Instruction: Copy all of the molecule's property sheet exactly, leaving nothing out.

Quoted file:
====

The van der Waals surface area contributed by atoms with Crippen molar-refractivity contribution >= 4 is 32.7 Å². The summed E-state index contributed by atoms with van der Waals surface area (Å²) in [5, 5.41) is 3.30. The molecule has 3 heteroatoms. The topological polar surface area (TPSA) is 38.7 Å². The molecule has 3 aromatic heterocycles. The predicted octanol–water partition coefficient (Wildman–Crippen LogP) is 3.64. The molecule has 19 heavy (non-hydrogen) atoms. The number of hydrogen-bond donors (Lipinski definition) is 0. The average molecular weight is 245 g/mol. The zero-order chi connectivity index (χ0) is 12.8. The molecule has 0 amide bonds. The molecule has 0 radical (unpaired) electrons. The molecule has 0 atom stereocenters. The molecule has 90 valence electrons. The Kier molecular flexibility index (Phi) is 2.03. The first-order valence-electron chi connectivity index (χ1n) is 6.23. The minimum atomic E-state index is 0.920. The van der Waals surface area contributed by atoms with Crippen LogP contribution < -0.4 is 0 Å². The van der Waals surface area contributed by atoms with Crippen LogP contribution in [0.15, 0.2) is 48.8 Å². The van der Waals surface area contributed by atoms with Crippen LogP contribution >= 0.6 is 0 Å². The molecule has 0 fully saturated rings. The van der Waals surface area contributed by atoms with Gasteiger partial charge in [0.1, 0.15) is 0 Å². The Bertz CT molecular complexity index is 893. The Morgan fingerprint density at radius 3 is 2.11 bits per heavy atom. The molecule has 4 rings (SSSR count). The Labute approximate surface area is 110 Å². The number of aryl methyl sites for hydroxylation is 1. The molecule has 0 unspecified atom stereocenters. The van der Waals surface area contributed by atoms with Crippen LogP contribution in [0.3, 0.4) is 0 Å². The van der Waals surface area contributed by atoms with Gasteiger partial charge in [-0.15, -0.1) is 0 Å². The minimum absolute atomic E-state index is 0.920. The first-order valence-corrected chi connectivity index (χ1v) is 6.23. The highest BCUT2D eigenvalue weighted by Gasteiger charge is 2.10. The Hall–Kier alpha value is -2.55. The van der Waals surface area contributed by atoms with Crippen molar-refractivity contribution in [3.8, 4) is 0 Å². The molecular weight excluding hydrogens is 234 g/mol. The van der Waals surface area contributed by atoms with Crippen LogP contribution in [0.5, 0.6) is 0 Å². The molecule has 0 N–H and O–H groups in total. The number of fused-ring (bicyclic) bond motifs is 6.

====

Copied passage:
The van der Waals surface area contributed by atoms with Crippen molar-refractivity contribution >= 4 is 32.7 Å². The summed E-state index contributed by atoms with van der Waals surface area (Å²) in [5, 5.41) is 3.30. The molecule has 3 heteroatoms. The topological polar surface area (TPSA) is 38.7 Å². The molecule has 3 aromatic heterocycles. The predicted octanol–water partition coefficient (Wildman–Crippen LogP) is 3.64. The molecule has 19 heavy (non-hydrogen) atoms. The number of hydrogen-bond donors (Lipinski definition) is 0. The average molecular weight is 245 g/mol. The zero-order chi connectivity index (χ0) is 12.8. The molecule has 0 amide bonds. The molecule has 0 radical (unpaired) electrons. The molecule has 0 atom stereocenters. The molecule has 90 valence electrons. The Kier molecular flexibility index (Phi) is 2.03. The first-order valence-electron chi connectivity index (χ1n) is 6.23. The minimum atomic E-state index is 0.920. The van der Waals surface area contributed by atoms with Crippen LogP contribution < -0.4 is 0 Å². The van der Waals surface area contributed by atoms with Crippen LogP contribution in [0.15, 0.2) is 48.8 Å². The van der Waals surface area contributed by atoms with Crippen LogP contribution >= 0.6 is 0 Å². The molecule has 0 fully saturated rings. The van der Waals surface area contributed by atoms with Gasteiger partial charge in [0.1, 0.15) is 0 Å². The Bertz CT molecular complexity index is 893. The Morgan fingerprint density at radius 3 is 2.11 bits per heavy atom. The molecule has 4 rings (SSSR count). The Labute approximate surface area is 110 Å². The number of aryl methyl sites for hydroxylation is 1. The molecule has 0 unspecified atom stereocenters. The van der Waals surface area contributed by atoms with Crippen LogP contribution in [0.3, 0.4) is 0 Å². The van der Waals surface area contributed by atoms with Gasteiger partial charge in [-0.15, -0.1) is 0 Å². The minimum absolute atomic E-state index is 0.920. The first-order valence-corrected chi connectivity index (χ1v) is 6.23. The highest BCUT2D eigenvalue weighted by Gasteiger charge is 2.10. The Hall–Kier alpha value is -2.55. The van der Waals surface area contributed by atoms with Crippen molar-refractivity contribution in [3.8, 4) is 0 Å². The molecular weight excluding hydrogens is 234 g/mol. The van der Waals surface area contributed by atoms with Crippen LogP contribution in [0.5, 0.6) is 0 Å². The molecule has 0 N–H and O–H groups in total. The number of fused-ring (bicyclic) bond motifs is 6.